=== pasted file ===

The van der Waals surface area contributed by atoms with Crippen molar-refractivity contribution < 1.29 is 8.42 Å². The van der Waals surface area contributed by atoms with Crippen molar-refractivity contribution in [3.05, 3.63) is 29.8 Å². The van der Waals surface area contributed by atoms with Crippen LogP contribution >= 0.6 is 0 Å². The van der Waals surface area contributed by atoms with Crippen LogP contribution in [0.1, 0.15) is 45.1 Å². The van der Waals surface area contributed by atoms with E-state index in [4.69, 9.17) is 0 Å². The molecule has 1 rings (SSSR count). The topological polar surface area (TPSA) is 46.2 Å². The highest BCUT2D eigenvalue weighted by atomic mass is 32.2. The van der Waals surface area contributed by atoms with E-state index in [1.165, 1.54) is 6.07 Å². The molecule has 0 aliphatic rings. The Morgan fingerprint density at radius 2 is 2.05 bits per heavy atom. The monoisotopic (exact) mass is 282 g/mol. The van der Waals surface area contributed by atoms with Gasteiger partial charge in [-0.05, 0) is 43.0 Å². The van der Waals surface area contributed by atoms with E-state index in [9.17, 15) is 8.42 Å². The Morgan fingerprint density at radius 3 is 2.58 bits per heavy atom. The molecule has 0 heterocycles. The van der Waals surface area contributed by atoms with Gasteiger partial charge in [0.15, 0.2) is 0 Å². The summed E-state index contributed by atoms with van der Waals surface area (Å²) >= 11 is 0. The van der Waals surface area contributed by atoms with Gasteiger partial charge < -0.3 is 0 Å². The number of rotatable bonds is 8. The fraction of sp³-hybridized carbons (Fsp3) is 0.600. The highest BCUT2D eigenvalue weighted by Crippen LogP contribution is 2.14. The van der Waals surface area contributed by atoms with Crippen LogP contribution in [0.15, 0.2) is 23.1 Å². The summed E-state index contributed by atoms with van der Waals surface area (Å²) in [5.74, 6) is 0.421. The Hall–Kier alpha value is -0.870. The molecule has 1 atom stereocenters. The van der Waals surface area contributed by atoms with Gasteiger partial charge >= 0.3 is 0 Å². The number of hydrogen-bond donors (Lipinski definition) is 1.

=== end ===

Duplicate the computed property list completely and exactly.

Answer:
The van der Waals surface area contributed by atoms with Crippen molar-refractivity contribution < 1.29 is 8.42 Å². The van der Waals surface area contributed by atoms with Crippen molar-refractivity contribution in [3.05, 3.63) is 29.8 Å². The van der Waals surface area contributed by atoms with Crippen LogP contribution >= 0.6 is 0 Å². The van der Waals surface area contributed by atoms with Crippen LogP contribution in [0.1, 0.15) is 45.1 Å². The van der Waals surface area contributed by atoms with E-state index in [4.69, 9.17) is 0 Å². The molecule has 1 rings (SSSR count). The topological polar surface area (TPSA) is 46.2 Å². The highest BCUT2D eigenvalue weighted by atomic mass is 32.2. The van der Waals surface area contributed by atoms with E-state index in [1.165, 1.54) is 6.07 Å². The molecule has 0 aliphatic rings. The Morgan fingerprint density at radius 2 is 2.05 bits per heavy atom. The monoisotopic (exact) mass is 282 g/mol. The van der Waals surface area contributed by atoms with Gasteiger partial charge in [-0.05, 0) is 43.0 Å². The van der Waals surface area contributed by atoms with E-state index in [9.17, 15) is 8.42 Å². The Morgan fingerprint density at radius 3 is 2.58 bits per heavy atom. The molecule has 0 heterocycles. The van der Waals surface area contributed by atoms with Gasteiger partial charge in [0.15, 0.2) is 0 Å². The summed E-state index contributed by atoms with van der Waals surface area (Å²) >= 11 is 0. The van der Waals surface area contributed by atoms with Gasteiger partial charge < -0.3 is 0 Å². The number of rotatable bonds is 8. The fraction of sp³-hybridized carbons (Fsp3) is 0.600. The highest BCUT2D eigenvalue weighted by Crippen LogP contribution is 2.14. The van der Waals surface area contributed by atoms with Crippen LogP contribution in [0.15, 0.2) is 23.1 Å². The summed E-state index contributed by atoms with van der Waals surface area (Å²) in [5.74, 6) is 0.421. The Hall–Kier alpha value is -0.870. The molecule has 1 atom stereocenters. The van der Waals surface area contributed by atoms with Gasteiger partial charge >= 0.3 is 0 Å². The number of hydrogen-bond donors (Lipinski definition) is 1.